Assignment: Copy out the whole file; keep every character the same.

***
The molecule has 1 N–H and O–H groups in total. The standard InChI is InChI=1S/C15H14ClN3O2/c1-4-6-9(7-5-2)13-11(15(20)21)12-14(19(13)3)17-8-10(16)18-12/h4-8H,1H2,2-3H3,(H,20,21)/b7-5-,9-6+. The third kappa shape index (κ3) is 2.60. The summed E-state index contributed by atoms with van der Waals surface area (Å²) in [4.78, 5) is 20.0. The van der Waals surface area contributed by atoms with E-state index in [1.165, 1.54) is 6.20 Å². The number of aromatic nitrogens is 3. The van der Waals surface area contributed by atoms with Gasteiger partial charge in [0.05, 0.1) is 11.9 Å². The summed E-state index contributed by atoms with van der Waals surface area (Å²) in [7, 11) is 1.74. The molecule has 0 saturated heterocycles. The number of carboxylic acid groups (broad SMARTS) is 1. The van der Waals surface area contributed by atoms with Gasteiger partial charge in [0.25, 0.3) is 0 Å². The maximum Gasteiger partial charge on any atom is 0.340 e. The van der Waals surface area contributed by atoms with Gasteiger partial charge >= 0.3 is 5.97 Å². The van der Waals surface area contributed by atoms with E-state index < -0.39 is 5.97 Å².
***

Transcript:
The molecule has 1 N–H and O–H groups in total. The standard InChI is InChI=1S/C15H14ClN3O2/c1-4-6-9(7-5-2)13-11(15(20)21)12-14(19(13)3)17-8-10(16)18-12/h4-8H,1H2,2-3H3,(H,20,21)/b7-5-,9-6+. The third kappa shape index (κ3) is 2.60. The summed E-state index contributed by atoms with van der Waals surface area (Å²) in [4.78, 5) is 20.0. The van der Waals surface area contributed by atoms with E-state index in [1.165, 1.54) is 6.20 Å². The number of aromatic nitrogens is 3. The van der Waals surface area contributed by atoms with Gasteiger partial charge in [0.05, 0.1) is 11.9 Å². The summed E-state index contributed by atoms with van der Waals surface area (Å²) in [7, 11) is 1.74. The molecule has 0 saturated heterocycles. The number of carboxylic acid groups (broad SMARTS) is 1. The van der Waals surface area contributed by atoms with Gasteiger partial charge in [0.25, 0.3) is 0 Å². The maximum Gasteiger partial charge on any atom is 0.340 e. The van der Waals surface area contributed by atoms with Gasteiger partial charge >= 0.3 is 5.97 Å². The van der Waals surface area contributed by atoms with E-state index < -0.39 is 5.97 Å².